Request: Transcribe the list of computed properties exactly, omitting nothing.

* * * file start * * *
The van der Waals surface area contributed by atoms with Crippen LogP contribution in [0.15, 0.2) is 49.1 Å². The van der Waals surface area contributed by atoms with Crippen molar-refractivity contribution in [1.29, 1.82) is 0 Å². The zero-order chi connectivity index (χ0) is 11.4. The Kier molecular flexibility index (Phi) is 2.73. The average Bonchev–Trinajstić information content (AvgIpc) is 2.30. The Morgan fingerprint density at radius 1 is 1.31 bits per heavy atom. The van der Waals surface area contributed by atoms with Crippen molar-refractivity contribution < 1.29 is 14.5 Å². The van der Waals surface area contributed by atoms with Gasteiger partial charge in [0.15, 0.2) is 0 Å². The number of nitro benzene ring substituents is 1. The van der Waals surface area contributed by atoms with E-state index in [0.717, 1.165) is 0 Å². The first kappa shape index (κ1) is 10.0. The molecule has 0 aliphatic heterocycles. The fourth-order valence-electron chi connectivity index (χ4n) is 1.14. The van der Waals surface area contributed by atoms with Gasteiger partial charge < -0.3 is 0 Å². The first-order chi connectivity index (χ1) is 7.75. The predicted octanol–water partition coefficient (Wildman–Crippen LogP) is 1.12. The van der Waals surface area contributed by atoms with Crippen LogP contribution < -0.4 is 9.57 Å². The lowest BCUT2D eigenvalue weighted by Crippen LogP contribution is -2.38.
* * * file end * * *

The van der Waals surface area contributed by atoms with Crippen LogP contribution in [0.15, 0.2) is 49.1 Å². The van der Waals surface area contributed by atoms with Crippen molar-refractivity contribution in [1.29, 1.82) is 0 Å². The zero-order chi connectivity index (χ0) is 11.4. The Kier molecular flexibility index (Phi) is 2.73. The average Bonchev–Trinajstić information content (AvgIpc) is 2.30. The Morgan fingerprint density at radius 1 is 1.31 bits per heavy atom. The van der Waals surface area contributed by atoms with Crippen molar-refractivity contribution < 1.29 is 14.5 Å². The van der Waals surface area contributed by atoms with Gasteiger partial charge in [0.15, 0.2) is 0 Å². The number of nitro benzene ring substituents is 1. The van der Waals surface area contributed by atoms with E-state index in [0.717, 1.165) is 0 Å². The first kappa shape index (κ1) is 10.0. The molecule has 0 aliphatic heterocycles. The fourth-order valence-electron chi connectivity index (χ4n) is 1.14. The van der Waals surface area contributed by atoms with Gasteiger partial charge < -0.3 is 0 Å². The first-order chi connectivity index (χ1) is 7.75. The predicted octanol–water partition coefficient (Wildman–Crippen LogP) is 1.12. The van der Waals surface area contributed by atoms with Crippen LogP contribution < -0.4 is 9.57 Å². The lowest BCUT2D eigenvalue weighted by Crippen LogP contribution is -2.38.